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Reefer Madness: Sex, Drugs, and Cheap Labor in the American Black Marketby Eric Schlosser
Author Q & A
In your first book, FAST FOOD NATION, you exposed the practices and history of the fast food industry, an incredibly visible and popular aspect of our society. Why did you decide to write about the underground economy next?
I wanted to write this book on the underground economy before I wrote FAST FOOD NATION. It didn?t work out that way, and in retrospect, I think the two books appeared in the right order. FAST FOOD NATION was an attempt to look behind the cheery façade of America?s service economy. REEFER MADNESS goes a step further, looking at some of the highly lucrative but much less publicized services that Americans seek out.
In both books, you seem to be focusing on the last twenty-five to thirty years of American history. Is that a coincidence?
The book I?m writing at the moment, which is about the American prison system, covers roughly the same period. The three books are linked in many ways, and without sounding too pretentious, I view them as a trilogy. The United States has undergone some fundamental changes in my lifetime. I?m trying to offer an alternative history of the last thirty years.
How big is America?s underground economy? What factors in American history led to its growth?
Nobody really knows how big our underground economy actually is ? but most economists agree that it?s vast. A conservative estimate would be perhaps 9 to 10 percent of our gross domestic product. That?s about $1 trillion. A number of factors encouraged the rise of the underground: the growing traffic in illegal drugs, the increase in illegal immigration, and various economic hardships that encouraged people to work off the books. Most of all, I think, the size of the underground reflects a widespread sense of alienation in America.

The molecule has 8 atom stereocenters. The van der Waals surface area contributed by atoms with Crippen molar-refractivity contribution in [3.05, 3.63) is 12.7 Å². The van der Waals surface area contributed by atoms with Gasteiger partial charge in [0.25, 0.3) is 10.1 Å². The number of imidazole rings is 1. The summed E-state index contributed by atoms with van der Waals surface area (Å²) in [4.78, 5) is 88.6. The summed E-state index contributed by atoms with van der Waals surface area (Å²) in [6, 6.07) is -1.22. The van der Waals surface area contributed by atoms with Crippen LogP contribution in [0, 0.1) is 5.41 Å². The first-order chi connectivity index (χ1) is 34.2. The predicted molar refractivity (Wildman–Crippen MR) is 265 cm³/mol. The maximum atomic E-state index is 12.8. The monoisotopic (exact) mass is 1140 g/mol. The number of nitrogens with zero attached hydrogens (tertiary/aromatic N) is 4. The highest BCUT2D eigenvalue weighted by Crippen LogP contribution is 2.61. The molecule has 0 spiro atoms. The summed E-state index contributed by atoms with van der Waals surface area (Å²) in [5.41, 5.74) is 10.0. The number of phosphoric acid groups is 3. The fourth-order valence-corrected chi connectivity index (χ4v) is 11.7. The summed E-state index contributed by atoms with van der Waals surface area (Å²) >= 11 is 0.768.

In what ways is the average law-abiding American affected by it?
The average law-abiding citizen is affected by the underground every day. You pay higher taxes when your neighbor?s not paying his. You earn lower wages when illegal immigrants enter a job market. And the illegal drug trade is responsible in one way or another for much of the nation?s violent crime.
Why did you decide to focus on sex, drugs, and illegal immigrants?
These three subjects seemed a useful means for exploring the larger themes of the underground. Marijuana is a black-market commodity, a common weed now worth more than gold because of the harsh drug laws. Illegal immigrants are black-market labor, and their plight illustrates what can happen when employers exert unchecked power over their workers. And the recent history of pornography in America offers an interesting case study of how a deviant black-market commodity can enter the mainstream.
Why the title REEFER MADNESS?
There is a deep element of unreason in our culture. We tend to swing wildly between extremes. We grow more pot than any other country, smoke more pot, write more songs about pot ? and yet have some of the world?s toughest marijuana laws. We also have some of the toughest obscenity laws in the Western world ? but watch more porn and produce more porn than any other country. Although Reefer Madness was the title of an old movie about how marijuana can drive teenagers insane, I think it has a broader meaning, too.
What is the prevailing attitude of the American public toward marijuana today? How about the attitude of our government? What factors do you think shape these attitudes?
American attitudes toward marijuana vary tremendously. A lot of kids now think smoking a joint is just the same as drinking a beer. But other people think that smoking pot is dangerous and morally wrong. That sort of thinking pervades the Bush administration, which has launched a nationwide crackdown on marijuana. It?s remarkable how attitudes toward pot are usually based on its symbolism ? as a countercultural, outlawed intoxicant ? and not on its actual harms or effects.